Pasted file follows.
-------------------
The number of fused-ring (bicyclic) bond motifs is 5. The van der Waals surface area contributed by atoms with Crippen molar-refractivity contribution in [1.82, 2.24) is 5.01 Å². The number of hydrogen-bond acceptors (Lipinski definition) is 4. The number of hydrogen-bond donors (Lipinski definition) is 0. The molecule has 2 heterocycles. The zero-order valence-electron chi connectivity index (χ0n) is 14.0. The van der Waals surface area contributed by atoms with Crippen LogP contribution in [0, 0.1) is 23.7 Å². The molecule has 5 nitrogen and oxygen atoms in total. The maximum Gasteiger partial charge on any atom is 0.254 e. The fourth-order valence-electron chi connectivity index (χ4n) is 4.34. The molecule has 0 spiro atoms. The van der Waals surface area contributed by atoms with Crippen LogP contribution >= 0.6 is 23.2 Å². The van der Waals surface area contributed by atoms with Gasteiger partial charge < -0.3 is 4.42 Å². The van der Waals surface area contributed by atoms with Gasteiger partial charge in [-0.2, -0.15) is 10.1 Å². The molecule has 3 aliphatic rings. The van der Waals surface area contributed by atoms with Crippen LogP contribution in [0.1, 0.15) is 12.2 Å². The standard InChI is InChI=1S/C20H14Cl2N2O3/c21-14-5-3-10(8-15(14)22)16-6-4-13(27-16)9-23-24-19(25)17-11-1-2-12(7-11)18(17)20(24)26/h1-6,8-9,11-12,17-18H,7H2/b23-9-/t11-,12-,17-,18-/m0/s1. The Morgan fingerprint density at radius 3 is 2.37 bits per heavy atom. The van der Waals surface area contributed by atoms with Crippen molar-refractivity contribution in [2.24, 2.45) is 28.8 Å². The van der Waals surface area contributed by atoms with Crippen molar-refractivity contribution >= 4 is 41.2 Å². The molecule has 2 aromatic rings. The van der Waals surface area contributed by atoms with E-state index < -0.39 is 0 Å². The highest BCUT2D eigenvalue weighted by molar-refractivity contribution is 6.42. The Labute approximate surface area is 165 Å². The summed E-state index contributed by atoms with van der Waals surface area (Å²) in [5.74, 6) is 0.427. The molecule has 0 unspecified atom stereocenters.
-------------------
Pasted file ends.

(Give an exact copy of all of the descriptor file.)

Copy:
The number of fused-ring (bicyclic) bond motifs is 5. The van der Waals surface area contributed by atoms with Crippen molar-refractivity contribution in [1.82, 2.24) is 5.01 Å². The number of hydrogen-bond acceptors (Lipinski definition) is 4. The number of hydrogen-bond donors (Lipinski definition) is 0. The molecule has 2 heterocycles. The zero-order valence-electron chi connectivity index (χ0n) is 14.0. The van der Waals surface area contributed by atoms with Crippen LogP contribution in [0, 0.1) is 23.7 Å². The molecule has 5 nitrogen and oxygen atoms in total. The maximum Gasteiger partial charge on any atom is 0.254 e. The fourth-order valence-electron chi connectivity index (χ4n) is 4.34. The molecule has 0 spiro atoms. The van der Waals surface area contributed by atoms with Crippen LogP contribution >= 0.6 is 23.2 Å². The van der Waals surface area contributed by atoms with Gasteiger partial charge < -0.3 is 4.42 Å². The van der Waals surface area contributed by atoms with Gasteiger partial charge in [-0.2, -0.15) is 10.1 Å². The molecule has 3 aliphatic rings. The van der Waals surface area contributed by atoms with Crippen LogP contribution in [0.1, 0.15) is 12.2 Å². The standard InChI is InChI=1S/C20H14Cl2N2O3/c21-14-5-3-10(8-15(14)22)16-6-4-13(27-16)9-23-24-19(25)17-11-1-2-12(7-11)18(17)20(24)26/h1-6,8-9,11-12,17-18H,7H2/b23-9-/t11-,12-,17-,18-/m0/s1. The Morgan fingerprint density at radius 3 is 2.37 bits per heavy atom. The van der Waals surface area contributed by atoms with Crippen molar-refractivity contribution in [2.24, 2.45) is 28.8 Å². The van der Waals surface area contributed by atoms with Crippen molar-refractivity contribution >= 4 is 41.2 Å². The molecule has 2 aromatic rings. The van der Waals surface area contributed by atoms with E-state index < -0.39 is 0 Å². The highest BCUT2D eigenvalue weighted by molar-refractivity contribution is 6.42. The Labute approximate surface area is 165 Å². The summed E-state index contributed by atoms with van der Waals surface area (Å²) in [5.74, 6) is 0.427. The molecule has 0 unspecified atom stereocenters.